Home

Writing Catalog


Hadley Stevenson

Grade: 12

Bay Village High School

Instructor: Kristen Srsen Kenney

Joining the New Girl Order

Personal Essay/Memoir

Joining the New Girl Order

After reaching the highest score in the class, 42 pushups on the push-up test, I strutted out of gym class beaming with confidence. Decked out in either Nike or Under Armour, little fifth grade me was always up for a good competition, a chance to show my athleticism. I took pride in feeling and acting strong, especially when that meant beating all the boys on the pushup test.

Fast forward to eighth grade, and I found myself halting at 20 pushups; I knew I could have forged ahead, but it was something else that was holding me back. My pride and strutt had fizzled over the years. Instead of beaming over my abilities, I felt embarrassment and shame towards my strength. My dynamic persona had shifted with my peers; I felt more comfortable shining as a "nice" girl and letting the boys handle "being strong".

Every morning, the bus would scoop me up along with my doctored, filtered personality. From the window, I would give a melancholy wave goodbye to my true-self waiting for me to return home. Perhaps I could have avoided this somber goodbye if it weren't for the constant feeling that I needed to morph myself into the idea of a "perfect girl." I experimented with clothes, makeup, and my personality to find my new ensemble. I tried on every model, friend, and celebrity hoping that one of them would give me the acceptance that I thirsted for.

Once athletic clothes weren't flattering anymore, I tried jeans.

Once the natural look wasn't attractive anymore, I tried mascara.

Once being yourself wasn't acceptable anymore, I tried masks.

Lots of this pressure stemmed from my concern about what boys would think of me. I yearned for them to see me as desirable and charming. Because of this, I began to act timid, giggly, and even weak. I thought that acting this way would get me approval from both boys and girls. However, even when I got their attention for a split second, it was shifted to a different girl before I could get the chance to feel good about myself. Earlier in middle school, I would have beamed if someone told me I looked strong, by eighth grade, I shuddered at that same thought and only wanted my physique to be described as skinny. In my mind, I tried to run as far away from my true self as possible.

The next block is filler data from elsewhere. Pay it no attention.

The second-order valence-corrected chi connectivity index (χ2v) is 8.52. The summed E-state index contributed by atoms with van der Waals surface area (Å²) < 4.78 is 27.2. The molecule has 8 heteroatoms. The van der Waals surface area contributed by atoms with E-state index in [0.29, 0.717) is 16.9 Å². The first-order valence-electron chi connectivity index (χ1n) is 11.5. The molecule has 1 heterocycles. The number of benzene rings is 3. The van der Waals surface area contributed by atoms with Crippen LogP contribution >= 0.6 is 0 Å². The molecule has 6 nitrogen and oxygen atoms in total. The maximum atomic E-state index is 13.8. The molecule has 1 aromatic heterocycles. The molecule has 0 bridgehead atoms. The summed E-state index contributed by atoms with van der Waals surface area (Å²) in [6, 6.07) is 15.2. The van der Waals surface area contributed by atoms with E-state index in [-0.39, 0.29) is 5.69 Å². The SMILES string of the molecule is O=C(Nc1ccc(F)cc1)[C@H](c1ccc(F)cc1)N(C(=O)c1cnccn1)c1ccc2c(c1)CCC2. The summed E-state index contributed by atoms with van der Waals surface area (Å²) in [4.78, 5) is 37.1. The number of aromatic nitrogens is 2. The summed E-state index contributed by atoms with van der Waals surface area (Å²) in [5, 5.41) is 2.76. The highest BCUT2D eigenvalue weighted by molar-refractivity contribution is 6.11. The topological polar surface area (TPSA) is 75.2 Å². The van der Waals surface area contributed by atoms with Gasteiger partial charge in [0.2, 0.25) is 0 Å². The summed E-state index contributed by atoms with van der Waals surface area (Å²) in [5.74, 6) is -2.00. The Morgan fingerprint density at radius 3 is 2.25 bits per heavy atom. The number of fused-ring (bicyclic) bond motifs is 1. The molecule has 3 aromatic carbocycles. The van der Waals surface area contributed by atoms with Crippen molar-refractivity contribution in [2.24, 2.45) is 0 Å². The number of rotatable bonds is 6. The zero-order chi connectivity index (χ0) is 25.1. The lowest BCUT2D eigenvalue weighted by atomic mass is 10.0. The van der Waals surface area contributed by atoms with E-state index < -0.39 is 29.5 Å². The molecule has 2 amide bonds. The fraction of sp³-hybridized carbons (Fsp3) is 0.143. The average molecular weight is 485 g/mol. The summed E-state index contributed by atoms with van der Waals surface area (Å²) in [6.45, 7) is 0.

Watering down my personality to please others started to feel natural. I truly began to believe

that I was a weak,

ditsy,

and shallow girl.

I believed strong girls were undesirable.

I believed my worth was determined by others.

I believed my skin was the only way to get a guy's attention.

After chasing after this unattainable image of myself for years, one day I took a deep look at myself. I couldn't recognize my reflection; I had strayed so far from the bubbly, confident little girl that I once was. Now, I had morphed myself into looking and acting like bits and pieces of friends, family and models. Realizing this made me feel lonely, in my own body.

Maybe, instead of burying the qualities that make me unique, I should embrace them, I thought. Maybe fitting in is overrated, and standing out is true beauty.

I was finally able to see that the only version of myself that would make me feel most comfortable, is the version where I don't hold back any of my characteristics. If I kept hiding my strengths, my light would be forever diminished.

And, with that, I threw off my repressive coat and embarked on a change.

I threw my heart into education. I had always loved to learn, and I wanted to build my intelligence. I deserved to be recognized as a smart girl. And, then, this journey became more than about me. I stood for all girls. I realized that not all girls get to go to school and have a chance to get an education. I needed to be a game-changer for them, too. I started to work hard, not only for myself, but also for the other females who don't get the same opportunity.

I pushed my body into a healthy routine. Instead of striving to look skinny, like the models depicted on social media and magazines, I now focused on exercises to make my body stronger and healthier. I spoke with words of kindness that my body had been so deprived of hearing. I was no longer ashamed to have visible muscles; in fact, I now wanted people to know that I was a strong, determined girl. These new ideals made it clear that there was something compelling about being found as a hardworking, strong, and intelligent female.

This new version of myself helped me realize that the world doesn't need well-behaved, submissive girls,

but rather wild,

free,

and individual ones.

And now that I know I don't have to be "her" anymore,

I can be me.